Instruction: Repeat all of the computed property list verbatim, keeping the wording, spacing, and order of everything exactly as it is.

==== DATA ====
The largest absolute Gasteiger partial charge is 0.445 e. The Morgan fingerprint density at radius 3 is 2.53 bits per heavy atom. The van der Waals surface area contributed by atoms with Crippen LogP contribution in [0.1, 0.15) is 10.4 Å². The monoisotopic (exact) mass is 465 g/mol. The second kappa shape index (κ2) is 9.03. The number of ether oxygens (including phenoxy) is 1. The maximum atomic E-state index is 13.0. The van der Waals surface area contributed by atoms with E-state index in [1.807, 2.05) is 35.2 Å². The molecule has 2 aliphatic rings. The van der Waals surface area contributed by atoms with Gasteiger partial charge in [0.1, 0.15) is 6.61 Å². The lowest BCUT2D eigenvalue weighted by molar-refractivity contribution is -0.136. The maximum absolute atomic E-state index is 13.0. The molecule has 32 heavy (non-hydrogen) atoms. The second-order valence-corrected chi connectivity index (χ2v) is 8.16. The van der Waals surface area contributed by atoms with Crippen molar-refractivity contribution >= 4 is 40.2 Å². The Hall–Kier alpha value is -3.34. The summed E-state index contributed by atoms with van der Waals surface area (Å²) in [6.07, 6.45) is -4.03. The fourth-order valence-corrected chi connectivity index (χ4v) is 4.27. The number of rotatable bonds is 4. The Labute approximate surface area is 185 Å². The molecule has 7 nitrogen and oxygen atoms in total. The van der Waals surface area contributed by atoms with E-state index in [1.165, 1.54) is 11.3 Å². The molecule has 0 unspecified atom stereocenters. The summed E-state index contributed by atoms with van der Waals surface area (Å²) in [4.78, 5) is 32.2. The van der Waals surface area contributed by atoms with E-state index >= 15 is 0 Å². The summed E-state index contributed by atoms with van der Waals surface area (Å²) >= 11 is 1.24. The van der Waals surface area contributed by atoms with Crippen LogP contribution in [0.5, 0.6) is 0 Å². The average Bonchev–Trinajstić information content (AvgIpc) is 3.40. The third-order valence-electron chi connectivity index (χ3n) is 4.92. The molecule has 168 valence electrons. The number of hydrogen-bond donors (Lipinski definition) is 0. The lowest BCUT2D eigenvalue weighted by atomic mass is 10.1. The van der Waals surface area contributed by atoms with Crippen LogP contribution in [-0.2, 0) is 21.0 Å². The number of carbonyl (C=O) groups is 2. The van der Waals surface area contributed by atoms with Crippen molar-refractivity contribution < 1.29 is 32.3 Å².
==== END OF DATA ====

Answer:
The largest absolute Gasteiger partial charge is 0.445 e. The Morgan fingerprint density at radius 3 is 2.53 bits per heavy atom. The van der Waals surface area contributed by atoms with Crippen LogP contribution in [0.1, 0.15) is 10.4 Å². The monoisotopic (exact) mass is 465 g/mol. The second kappa shape index (κ2) is 9.03. The number of ether oxygens (including phenoxy) is 1. The maximum atomic E-state index is 13.0. The van der Waals surface area contributed by atoms with E-state index in [1.807, 2.05) is 35.2 Å². The molecule has 2 aliphatic rings. The van der Waals surface area contributed by atoms with Gasteiger partial charge in [0.1, 0.15) is 6.61 Å². The lowest BCUT2D eigenvalue weighted by molar-refractivity contribution is -0.136. The maximum absolute atomic E-state index is 13.0. The molecule has 32 heavy (non-hydrogen) atoms. The second-order valence-corrected chi connectivity index (χ2v) is 8.16. The van der Waals surface area contributed by atoms with Crippen molar-refractivity contribution >= 4 is 40.2 Å². The Hall–Kier alpha value is -3.34. The summed E-state index contributed by atoms with van der Waals surface area (Å²) in [6.07, 6.45) is -4.03. The fourth-order valence-corrected chi connectivity index (χ4v) is 4.27. The number of rotatable bonds is 4. The Labute approximate surface area is 185 Å². The molecule has 7 nitrogen and oxygen atoms in total. The van der Waals surface area contributed by atoms with E-state index in [1.165, 1.54) is 11.3 Å². The molecule has 0 unspecified atom stereocenters. The summed E-state index contributed by atoms with van der Waals surface area (Å²) in [4.78, 5) is 32.2. The van der Waals surface area contributed by atoms with E-state index >= 15 is 0 Å². The summed E-state index contributed by atoms with van der Waals surface area (Å²) >= 11 is 1.24. The van der Waals surface area contributed by atoms with Crippen LogP contribution in [0.5, 0.6) is 0 Å². The average Bonchev–Trinajstić information content (AvgIpc) is 3.40. The third-order valence-electron chi connectivity index (χ3n) is 4.92. The molecule has 168 valence electrons. The number of hydrogen-bond donors (Lipinski definition) is 0. The lowest BCUT2D eigenvalue weighted by atomic mass is 10.1. The van der Waals surface area contributed by atoms with Crippen LogP contribution in [-0.2, 0) is 21.0 Å². The number of carbonyl (C=O) groups is 2. The van der Waals surface area contributed by atoms with Crippen molar-refractivity contribution < 1.29 is 32.3 Å².